14th Symposium on Global Change and Climate Variations


The North American Carbon Program and AmeriFlux: Understanding carbon sources and sinks at multiple scales

Beverly E. Law, Oregon State University, Corvallis, OR

The North American Carbon Program (NACP) plan for research on the carbon cycle is focused on measuring and understanding the sources and sinks of CO2, CH4, and CO in North America and adjacent ocean regions. The plan is intended as a component of the U.S. Interagency Carbon Cycle Science Program and as a contribution to the new U.S. Climate Change Research Initiative. The NACP will provide quantitative understanding of the uptake or release of these gases attributable to natural and human activity. The Program will separate the influence of combustion and biogenic sources, and determine the sensitivity of underlying biological processes to environmental conditions to biophysical and ecological factors (phenology, vegetation cover, prior land use), and to management of forests and agricultural land. The integrative framework proposed in the NACP will need to incorporate data from a wide range of sensors, locations, and processes and to connect measurements obtained at multiple scales with regional and continental scale data. AmeriFlux is a coordinated research network of long-term flux sites in the Americas for quantifying and understanding the role of the terrestrial biosphere in global climate change. The AmeriFlux Program uses the eddy covariance method to estimate net ecosystem exchange (NEE) of CO2, water vapor and energy between vegetative and the atmosphere at scales from several hectares to kilometers. There are about 60 AmeriFlux sites, and roughly half of them have been operational since 1996. Because disturbance results in significant changes in carbon storage and fluxes, efforts are moving towards quantifying storage and fluxes in different age classes of forests and landscapes with various disturbance histories. Based on a number of years of measurement, results from many sites show terrestrial ecosystems are gaining carbon at an average rate of several tones per hectare per year. AmeriFlux data are used in carbon models to evaluate and improve estimates of ecosystem productivity, net carbon uptake and carbon storage across broad geographic areas of N. America. AmeriFlux and the NACP will provide the scientific foundation for predicting large-scale, long-term carbon responses to changing environmental conditions.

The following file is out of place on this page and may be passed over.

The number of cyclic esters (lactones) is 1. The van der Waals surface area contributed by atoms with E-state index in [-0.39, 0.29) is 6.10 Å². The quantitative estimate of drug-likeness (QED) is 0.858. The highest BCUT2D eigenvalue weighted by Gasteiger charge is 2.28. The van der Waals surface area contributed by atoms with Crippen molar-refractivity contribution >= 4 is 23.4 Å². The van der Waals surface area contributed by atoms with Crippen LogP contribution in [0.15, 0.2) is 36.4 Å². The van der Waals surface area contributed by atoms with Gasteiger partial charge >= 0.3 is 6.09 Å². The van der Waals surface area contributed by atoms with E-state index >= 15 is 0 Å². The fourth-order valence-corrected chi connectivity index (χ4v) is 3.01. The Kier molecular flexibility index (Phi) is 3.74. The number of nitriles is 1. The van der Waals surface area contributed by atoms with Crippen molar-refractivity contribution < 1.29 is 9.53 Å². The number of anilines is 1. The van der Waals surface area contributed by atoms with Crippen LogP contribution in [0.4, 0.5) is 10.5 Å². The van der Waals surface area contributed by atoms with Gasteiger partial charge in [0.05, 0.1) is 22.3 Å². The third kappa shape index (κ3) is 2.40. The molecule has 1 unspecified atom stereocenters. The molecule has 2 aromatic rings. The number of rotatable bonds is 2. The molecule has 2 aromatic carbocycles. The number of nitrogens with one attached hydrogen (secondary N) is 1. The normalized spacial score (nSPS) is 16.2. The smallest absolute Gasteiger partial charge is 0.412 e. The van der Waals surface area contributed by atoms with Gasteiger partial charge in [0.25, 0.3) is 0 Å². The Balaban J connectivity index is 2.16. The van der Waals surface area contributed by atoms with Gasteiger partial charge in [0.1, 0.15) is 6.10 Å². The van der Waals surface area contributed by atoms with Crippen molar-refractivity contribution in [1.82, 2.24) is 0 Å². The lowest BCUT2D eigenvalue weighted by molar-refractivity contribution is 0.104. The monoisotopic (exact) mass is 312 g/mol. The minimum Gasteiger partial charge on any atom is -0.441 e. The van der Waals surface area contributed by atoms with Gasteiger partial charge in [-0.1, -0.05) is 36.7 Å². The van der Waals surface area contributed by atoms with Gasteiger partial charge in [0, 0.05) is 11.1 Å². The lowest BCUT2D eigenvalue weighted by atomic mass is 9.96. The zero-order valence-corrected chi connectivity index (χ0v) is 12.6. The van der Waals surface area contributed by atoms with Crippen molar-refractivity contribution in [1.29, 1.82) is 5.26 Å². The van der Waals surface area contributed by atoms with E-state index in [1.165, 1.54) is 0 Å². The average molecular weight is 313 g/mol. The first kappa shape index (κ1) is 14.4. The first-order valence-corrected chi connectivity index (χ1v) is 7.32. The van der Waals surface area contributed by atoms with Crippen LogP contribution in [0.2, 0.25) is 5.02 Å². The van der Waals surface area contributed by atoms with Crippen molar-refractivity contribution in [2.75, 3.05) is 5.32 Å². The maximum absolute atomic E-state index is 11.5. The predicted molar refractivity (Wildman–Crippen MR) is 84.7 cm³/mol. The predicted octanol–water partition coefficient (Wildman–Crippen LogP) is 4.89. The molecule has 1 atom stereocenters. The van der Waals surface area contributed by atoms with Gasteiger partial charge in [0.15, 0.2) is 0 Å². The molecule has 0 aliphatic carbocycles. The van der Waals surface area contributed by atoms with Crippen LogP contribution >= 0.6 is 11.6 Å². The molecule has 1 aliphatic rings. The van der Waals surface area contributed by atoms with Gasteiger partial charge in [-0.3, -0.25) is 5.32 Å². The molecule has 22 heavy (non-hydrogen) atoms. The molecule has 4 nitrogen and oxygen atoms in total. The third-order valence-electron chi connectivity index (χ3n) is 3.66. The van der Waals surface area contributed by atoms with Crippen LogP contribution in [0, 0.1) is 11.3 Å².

Session 1, State of the Science: The Role of the Carbon Cycle in the Earth System
Monday, 10 February 2003, 9:00 AM-12:00 PM

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